Plenty of units on ebay http://www.ebay.com/sch/i.html?_trksid=p2050601.m570.l1311.R1.TR5.TRC1&_nkw=reel+to+reel+recorder&_sacat=0&_from=R40
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post #6 of 8 Old 05-18-2013, 06:03 PM - Thread Starter
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Quote:
Originally Posted by A9X-308 View Post

If you want to make CD's that can be used in any CDP, then you will need to record at 44.1/16 to be compatible and there is no need whatsoever for 24 bit.

OK, I can follow that. As I want the CD's to be playable by all siblings without special equip, 44.1/16 it is. I know where I need to go. Thank you everyone.

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post #7 of 8 Old 05-18-2013, 08:02 PM
 
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Quote:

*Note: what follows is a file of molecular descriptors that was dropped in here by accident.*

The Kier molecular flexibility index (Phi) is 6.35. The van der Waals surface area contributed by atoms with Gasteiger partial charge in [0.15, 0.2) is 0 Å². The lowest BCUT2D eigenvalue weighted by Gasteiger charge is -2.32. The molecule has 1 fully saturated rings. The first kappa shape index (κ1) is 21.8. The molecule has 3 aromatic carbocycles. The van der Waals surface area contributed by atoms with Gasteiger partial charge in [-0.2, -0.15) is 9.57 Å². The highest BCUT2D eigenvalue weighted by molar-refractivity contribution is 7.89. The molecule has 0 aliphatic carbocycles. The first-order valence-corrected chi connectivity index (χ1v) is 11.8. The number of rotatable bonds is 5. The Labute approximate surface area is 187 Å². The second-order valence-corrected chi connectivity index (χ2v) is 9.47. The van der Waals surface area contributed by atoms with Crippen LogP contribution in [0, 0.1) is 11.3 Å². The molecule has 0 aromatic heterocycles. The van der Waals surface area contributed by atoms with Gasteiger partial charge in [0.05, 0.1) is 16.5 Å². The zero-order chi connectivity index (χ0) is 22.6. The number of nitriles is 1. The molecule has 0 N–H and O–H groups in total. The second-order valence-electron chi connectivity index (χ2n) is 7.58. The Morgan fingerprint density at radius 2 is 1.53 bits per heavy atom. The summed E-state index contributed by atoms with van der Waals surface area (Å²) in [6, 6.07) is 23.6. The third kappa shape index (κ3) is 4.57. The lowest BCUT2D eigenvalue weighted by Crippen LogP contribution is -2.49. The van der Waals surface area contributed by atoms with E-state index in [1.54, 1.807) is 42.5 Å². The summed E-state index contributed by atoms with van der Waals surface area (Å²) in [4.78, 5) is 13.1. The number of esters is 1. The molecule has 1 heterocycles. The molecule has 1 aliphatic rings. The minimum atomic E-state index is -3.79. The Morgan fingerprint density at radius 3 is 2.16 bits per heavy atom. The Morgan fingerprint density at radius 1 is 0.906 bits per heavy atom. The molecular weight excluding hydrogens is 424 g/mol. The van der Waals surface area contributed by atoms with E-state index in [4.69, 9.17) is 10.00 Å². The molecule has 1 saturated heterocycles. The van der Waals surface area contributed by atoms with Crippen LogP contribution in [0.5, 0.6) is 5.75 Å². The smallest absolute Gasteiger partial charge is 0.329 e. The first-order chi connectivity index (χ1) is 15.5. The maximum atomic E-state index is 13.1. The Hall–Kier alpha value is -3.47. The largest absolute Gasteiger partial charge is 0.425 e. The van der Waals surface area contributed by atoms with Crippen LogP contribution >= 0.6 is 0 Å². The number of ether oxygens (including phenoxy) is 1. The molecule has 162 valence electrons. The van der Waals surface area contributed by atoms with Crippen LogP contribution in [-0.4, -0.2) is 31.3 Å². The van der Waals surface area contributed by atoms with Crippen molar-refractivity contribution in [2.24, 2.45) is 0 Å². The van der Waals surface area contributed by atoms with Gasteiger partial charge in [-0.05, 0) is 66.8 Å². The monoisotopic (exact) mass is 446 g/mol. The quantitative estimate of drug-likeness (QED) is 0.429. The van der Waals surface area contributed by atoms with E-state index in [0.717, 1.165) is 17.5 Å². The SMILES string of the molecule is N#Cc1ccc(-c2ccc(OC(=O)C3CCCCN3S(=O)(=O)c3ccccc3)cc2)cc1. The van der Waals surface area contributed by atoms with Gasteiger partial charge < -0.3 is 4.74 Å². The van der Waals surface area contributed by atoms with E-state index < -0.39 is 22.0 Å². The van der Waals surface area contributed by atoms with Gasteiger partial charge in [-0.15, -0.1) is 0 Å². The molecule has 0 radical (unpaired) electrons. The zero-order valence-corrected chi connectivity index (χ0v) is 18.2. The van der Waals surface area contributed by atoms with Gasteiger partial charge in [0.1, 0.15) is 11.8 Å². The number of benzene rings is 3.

Originally Posted by bvh View Post

Quote:
Originally Posted by A9X-308 View Post

If you want to make CD's that can be used in any CDP, then you will need to record at 44.1/16 to be compatible and there is no need whatsoever for 24 bit.

OK, I can follow that. As I want the CD's to be playable by all siblings without special equip, 44.1/16 it is. I know where I need to go. Thank you everyone.
You will not have to use the CD's on special equipment, since they would be burned as standard format. The first step, is making sure that you can be able to actually use the tapes, to pull the recordings onto a computer, so you can attempt to clean up any static.

See the following http://presrec.com/reel.htm and http://www.clir.org/pubs/reports/pub54/index.html especially Chapter 2. There is also a forum dedicated to this http://www.tapeheads.net/forumdisplay.php?s=ce7bea745aa04c8db9d0ef448f57924a&f=4 a lot of good info there.
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post #8 of 8 Old 05-19-2013, 09:18 AM